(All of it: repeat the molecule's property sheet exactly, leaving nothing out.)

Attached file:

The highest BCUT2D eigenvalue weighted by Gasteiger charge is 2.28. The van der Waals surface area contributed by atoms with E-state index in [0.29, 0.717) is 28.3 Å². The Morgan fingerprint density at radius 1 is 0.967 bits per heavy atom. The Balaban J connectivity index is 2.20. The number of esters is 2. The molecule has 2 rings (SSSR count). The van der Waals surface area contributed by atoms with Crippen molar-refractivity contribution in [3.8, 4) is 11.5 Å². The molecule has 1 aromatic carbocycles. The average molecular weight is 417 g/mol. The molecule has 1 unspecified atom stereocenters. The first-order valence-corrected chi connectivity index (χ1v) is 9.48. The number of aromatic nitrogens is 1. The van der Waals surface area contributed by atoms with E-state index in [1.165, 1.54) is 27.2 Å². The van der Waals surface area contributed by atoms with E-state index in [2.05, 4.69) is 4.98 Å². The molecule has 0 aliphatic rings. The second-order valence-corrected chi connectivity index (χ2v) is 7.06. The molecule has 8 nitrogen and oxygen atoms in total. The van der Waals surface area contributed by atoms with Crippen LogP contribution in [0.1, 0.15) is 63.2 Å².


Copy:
The highest BCUT2D eigenvalue weighted by Gasteiger charge is 2.28. The van der Waals surface area contributed by atoms with E-state index in [0.29, 0.717) is 28.3 Å². The Morgan fingerprint density at radius 1 is 0.967 bits per heavy atom. The Balaban J connectivity index is 2.20. The number of esters is 2. The molecule has 2 rings (SSSR count). The van der Waals surface area contributed by atoms with Crippen molar-refractivity contribution in [3.8, 4) is 11.5 Å². The molecule has 1 aromatic carbocycles. The average molecular weight is 417 g/mol. The molecule has 1 unspecified atom stereocenters. The first-order valence-corrected chi connectivity index (χ1v) is 9.48. The number of aromatic nitrogens is 1. The van der Waals surface area contributed by atoms with E-state index in [1.165, 1.54) is 27.2 Å². The van der Waals surface area contributed by atoms with E-state index in [2.05, 4.69) is 4.98 Å². The molecule has 0 aliphatic rings. The second-order valence-corrected chi connectivity index (χ2v) is 7.06. The molecule has 8 nitrogen and oxygen atoms in total. The van der Waals surface area contributed by atoms with Crippen LogP contribution in [0.1, 0.15) is 63.2 Å².